For children who have just learned or realized the truth, the lie is everywhere we look at Christmas time. It’s at home, in schools, on the news; even the local weather forecasters cooperate with powerful military institutions like NORAD (the North American Aerospace Defense Command) lie to us! And we play along without a moment to process our loss, lest we poop the party for younger, still-ignorant children. (Never mind that ours is the only culture on Earth to base its major holy-day on a foundation of pure fictional fabrication, forgoing reality to celebrate the bounty of a deliberately false patriarch.)

NORAD, Santa and the ‘Fake News’ Initiation

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The tradition of the North American Aerospace Defense Command actively partaking in the lie of the Santa Claus story and claiming to track Santa Claus on their radar — helping to initiate children into a world of socially-sanctioned lies — began at Christmas time in 1955. This newspaper clipping (pictured) initiated NORAD’s involvement in the Santa Claus story with the most celebrated wrong number in history. Although, ironically enough, the small note to the right of it explicitly states, ‘Kiddies be sure and dial the correct number.’ The advertisement for a shopping mall appeared to include a Colorado telephone number for “Santa Claus” himself, but the advertisement ran with the wrong phone number; the number printed was for the Continental Air Defense Command located in Colorado Springs, which eventually became NORAD.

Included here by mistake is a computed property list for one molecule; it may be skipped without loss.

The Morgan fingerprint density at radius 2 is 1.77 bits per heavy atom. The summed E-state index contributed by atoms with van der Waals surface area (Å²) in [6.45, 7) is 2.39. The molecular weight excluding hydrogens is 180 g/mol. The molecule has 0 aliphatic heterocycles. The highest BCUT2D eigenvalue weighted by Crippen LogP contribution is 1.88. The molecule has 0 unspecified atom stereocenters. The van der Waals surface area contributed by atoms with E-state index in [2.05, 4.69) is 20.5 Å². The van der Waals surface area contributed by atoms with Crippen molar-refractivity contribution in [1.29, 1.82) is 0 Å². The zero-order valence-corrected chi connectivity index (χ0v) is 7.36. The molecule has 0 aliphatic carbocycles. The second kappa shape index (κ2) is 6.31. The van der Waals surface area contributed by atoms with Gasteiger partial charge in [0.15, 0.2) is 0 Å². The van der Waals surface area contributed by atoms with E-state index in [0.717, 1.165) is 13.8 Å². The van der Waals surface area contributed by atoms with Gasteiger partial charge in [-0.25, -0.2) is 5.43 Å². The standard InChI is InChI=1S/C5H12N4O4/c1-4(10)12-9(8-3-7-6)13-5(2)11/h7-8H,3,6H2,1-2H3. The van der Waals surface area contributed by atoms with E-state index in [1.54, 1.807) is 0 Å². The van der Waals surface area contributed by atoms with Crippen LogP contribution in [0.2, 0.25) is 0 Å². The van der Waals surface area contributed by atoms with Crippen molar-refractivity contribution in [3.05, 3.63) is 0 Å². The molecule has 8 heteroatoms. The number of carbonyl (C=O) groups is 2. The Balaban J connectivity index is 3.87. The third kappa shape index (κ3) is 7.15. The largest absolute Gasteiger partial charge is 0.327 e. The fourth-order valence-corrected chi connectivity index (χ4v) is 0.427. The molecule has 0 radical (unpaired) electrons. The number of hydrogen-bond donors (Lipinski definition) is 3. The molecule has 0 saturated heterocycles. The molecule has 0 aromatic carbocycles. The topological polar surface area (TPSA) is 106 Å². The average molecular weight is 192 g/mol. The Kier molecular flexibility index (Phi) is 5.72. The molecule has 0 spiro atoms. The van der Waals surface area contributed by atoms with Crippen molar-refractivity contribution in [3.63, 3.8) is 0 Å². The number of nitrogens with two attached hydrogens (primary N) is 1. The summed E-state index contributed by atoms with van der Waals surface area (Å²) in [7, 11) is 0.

Even the least conspiratorially minded among us has to wonder about such a coincidence. The publication’s insistence that “kiddies” dial the correct number, which was itself wrong, combined with the fact that NORAD, a government agency that literally takes part in watching the world, now also pretends to watch over Santa Claus as Christmas tradition, is not only laughable, but questionable too. Inviting children to ‘call me on my private phone and I will talk to you personally any time day or night’, decades before 24 hour call centers? One has to wonder if the folks at NORAD knew the 24/7 surveillance crew would be there ‘any time’, or if they planned on employing some poor old HoHoHo to man a telephone somewhere in the mall. But I digress…